This morning, the General Assembly began its work by paying tribute to Pope John Paul II and observing a minute of silence in his memory.
The Assembly will resume its session this afternoon at 3:00 with tributes to Prince Rainier III of Monaco.
General Assembly President Jean Ping’s tribute to the Pope this morning, as well as his remarks on the work before the Assembly, is available in the Spokesman’s Office.
Also available is a list of the first 64 speakers.
Later this month, beginning on 19 April, the General Assembly will hold closed informal consultations on the reform proposals. The consultations will be organized around four clusters, each focusing on one of the four major elements of the reform package: Freedom from Want, Freedom from Fear, Freedom to Live in Dignity, and Strengthening the United Nations.
A schedule of these closed consultations is also available upstairs in the Spokesman’s Office.
**Secretary-General in Geneva
The Secretary-General is in Geneva today, where he is holding internal meetings with staff. Tomorrow, he will speak at the Commission on Human Rights.
In addition to introducing two of the envoys for the September summit, Robert Orr and Mark Malloch Brown are planning to talk to you after this briefing about the Secretary-General’s speech at the Commission on Human Rights, and embargoed copies of that speech will be available upstairs after that briefing takes place.
And on Sudan, Secretary-General’s Special Representative Jan Pronk is today wrapping up a trip to South and West Darfur.
His message to rebel and community leaders was clear, the UN mission in Sudan reports, that it is time for both sides to commit to a peace settlement.
The mission also reports some positive developments in terms of planning for the provision of some basic services for internally displaced persons in and around Khartoum in squatter camps.
We have more about this and other developments in an update from Sudan upstairs.
And on the racks today is a letter from the Security Council to the Secretary-General, outlining the terms of reference for a Security Council mission that will travel next week to Haiti.
The mission will be led by Ambassador Ronaldo Sardenberg of Brazil, and will travel to Haiti from 13 to 16 April. The mission is being organized in conjunction with the ad hoc advisory group of the Economic and Social Council.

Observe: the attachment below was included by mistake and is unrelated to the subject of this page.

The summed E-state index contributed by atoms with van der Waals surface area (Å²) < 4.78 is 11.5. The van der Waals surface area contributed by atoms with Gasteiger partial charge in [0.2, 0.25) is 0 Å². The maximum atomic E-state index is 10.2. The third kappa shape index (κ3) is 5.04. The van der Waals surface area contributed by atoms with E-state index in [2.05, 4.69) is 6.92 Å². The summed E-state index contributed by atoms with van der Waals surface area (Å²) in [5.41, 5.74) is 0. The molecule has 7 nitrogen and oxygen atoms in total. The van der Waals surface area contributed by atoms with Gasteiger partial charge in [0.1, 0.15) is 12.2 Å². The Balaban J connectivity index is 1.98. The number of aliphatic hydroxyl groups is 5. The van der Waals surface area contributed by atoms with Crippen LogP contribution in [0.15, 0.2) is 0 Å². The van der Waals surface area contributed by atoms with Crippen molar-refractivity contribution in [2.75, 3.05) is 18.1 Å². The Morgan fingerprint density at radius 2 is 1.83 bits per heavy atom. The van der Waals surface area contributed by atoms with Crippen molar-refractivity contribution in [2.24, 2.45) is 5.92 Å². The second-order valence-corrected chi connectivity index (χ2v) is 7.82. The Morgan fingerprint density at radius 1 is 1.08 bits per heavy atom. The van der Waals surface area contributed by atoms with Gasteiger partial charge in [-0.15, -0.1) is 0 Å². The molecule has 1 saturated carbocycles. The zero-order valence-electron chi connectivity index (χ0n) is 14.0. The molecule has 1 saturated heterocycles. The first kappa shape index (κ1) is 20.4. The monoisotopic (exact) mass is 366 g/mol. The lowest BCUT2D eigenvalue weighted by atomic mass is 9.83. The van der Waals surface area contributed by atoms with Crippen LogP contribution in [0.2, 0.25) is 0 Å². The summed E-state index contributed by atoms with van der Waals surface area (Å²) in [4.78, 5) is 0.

Among other things, the mission will express its full support for the United Nations Stabilization Mission in Haiti, assess the Mission’s level of coordination in each aspect of its mandate, evaluate the country’s needs and requirements, and review the progress achieved so far.
**Tsunami Flash Appeal
And today marks the half-way point for the six-month tsunami flash appeal, which was launched by the Office for the Coordination of Humanitarian Affairs exactly three months ago.
Briefing journalists in Geneva today on the appeal’s mid-term review, Emergency Relief Coordinator Jan Egeland noted that such generosity had never been recorded in the history of the United Nations, with 92 governments having pledged a total of $5.8 billion for the relief effort.
He added that close to 2 million people in tsunami-hit areas had received emergency medical help with an equal number having received food aid.
We have more information upstairs and the transcript of the summary of his press briefing in Geneva.
**Statement Attributable to Spokesman for Secretary-General
on death of Prince Rainier of Monaco
And we also have a statement attributable to the Spokesman for the Secretary-General on the death of Prince Rainier of Monaco.
“The Secretary-General was saddened to learn of the death of Prince Rainier III of Monaco, one of the world’s longest-serving monarchs and heads of State. He expresses his deepest condolences to Prince Albert, Princess Caroline, Princess Stephanie and their families, as well as to all the people of Monaco. Throughout his 55-year reign, and all the changes the country underwent during that time, Prince Rainier remained dearly loved by his people, and deeply respected by his peers, as well as the world community. The Secretary-General wishes Prince Albert every courage and fortitude as he succeeds his father at the helm of the principality.”
A couple of announcements. Tomorrow the guest here at the noon briefing will be Dr. Ian Smith, Advisor to the Director-General of the World Health Organization, who will present the World Health Report 2005. The theme of this report is, “make every mother and child count”.
And for press conferences. Tomorrow at 11 a.m., Hania Zlotnik, Director of the United Nations Population Division, will hold a press conference in this room together with two of the keynote speakers of the 38th session of the Commission on Population and Development. And that’s here at noon, and we have more information on that upstairs, as well.
It’s 12:15. This is when we’re expecting the next briefing, but if you have any questions from me? OK. Massoud?
**Questions and Answers